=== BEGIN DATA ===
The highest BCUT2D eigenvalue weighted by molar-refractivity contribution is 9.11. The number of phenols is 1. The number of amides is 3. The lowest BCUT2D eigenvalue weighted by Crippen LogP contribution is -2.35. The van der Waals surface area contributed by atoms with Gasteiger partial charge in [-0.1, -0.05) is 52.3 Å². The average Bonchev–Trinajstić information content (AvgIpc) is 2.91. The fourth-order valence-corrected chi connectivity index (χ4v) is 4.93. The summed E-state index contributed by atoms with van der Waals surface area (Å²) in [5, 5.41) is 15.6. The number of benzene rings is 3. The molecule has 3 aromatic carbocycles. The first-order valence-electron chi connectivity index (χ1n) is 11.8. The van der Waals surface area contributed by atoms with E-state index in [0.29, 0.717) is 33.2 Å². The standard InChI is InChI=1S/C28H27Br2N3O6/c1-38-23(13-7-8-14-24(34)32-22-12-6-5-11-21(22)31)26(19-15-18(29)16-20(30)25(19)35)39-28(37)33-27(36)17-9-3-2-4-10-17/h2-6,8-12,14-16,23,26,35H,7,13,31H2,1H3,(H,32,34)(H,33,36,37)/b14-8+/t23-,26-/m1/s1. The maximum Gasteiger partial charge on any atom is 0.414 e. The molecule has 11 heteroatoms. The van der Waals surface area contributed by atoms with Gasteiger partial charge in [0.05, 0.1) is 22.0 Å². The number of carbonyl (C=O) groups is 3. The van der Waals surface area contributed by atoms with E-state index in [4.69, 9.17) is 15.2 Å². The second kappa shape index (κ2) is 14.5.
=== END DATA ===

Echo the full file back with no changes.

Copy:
The highest BCUT2D eigenvalue weighted by molar-refractivity contribution is 9.11. The number of phenols is 1. The number of amides is 3. The lowest BCUT2D eigenvalue weighted by Crippen LogP contribution is -2.35. The van der Waals surface area contributed by atoms with Gasteiger partial charge in [-0.1, -0.05) is 52.3 Å². The average Bonchev–Trinajstić information content (AvgIpc) is 2.91. The fourth-order valence-corrected chi connectivity index (χ4v) is 4.93. The summed E-state index contributed by atoms with van der Waals surface area (Å²) in [5, 5.41) is 15.6. The number of benzene rings is 3. The molecule has 3 aromatic carbocycles. The first-order valence-electron chi connectivity index (χ1n) is 11.8. The van der Waals surface area contributed by atoms with E-state index in [0.29, 0.717) is 33.2 Å². The standard InChI is InChI=1S/C28H27Br2N3O6/c1-38-23(13-7-8-14-24(34)32-22-12-6-5-11-21(22)31)26(19-15-18(29)16-20(30)25(19)35)39-28(37)33-27(36)17-9-3-2-4-10-17/h2-6,8-12,14-16,23,26,35H,7,13,31H2,1H3,(H,32,34)(H,33,36,37)/b14-8+/t23-,26-/m1/s1. The maximum Gasteiger partial charge on any atom is 0.414 e. The molecule has 11 heteroatoms. The van der Waals surface area contributed by atoms with Gasteiger partial charge in [0.05, 0.1) is 22.0 Å². The number of carbonyl (C=O) groups is 3. The van der Waals surface area contributed by atoms with E-state index in [4.69, 9.17) is 15.2 Å². The second kappa shape index (κ2) is 14.5.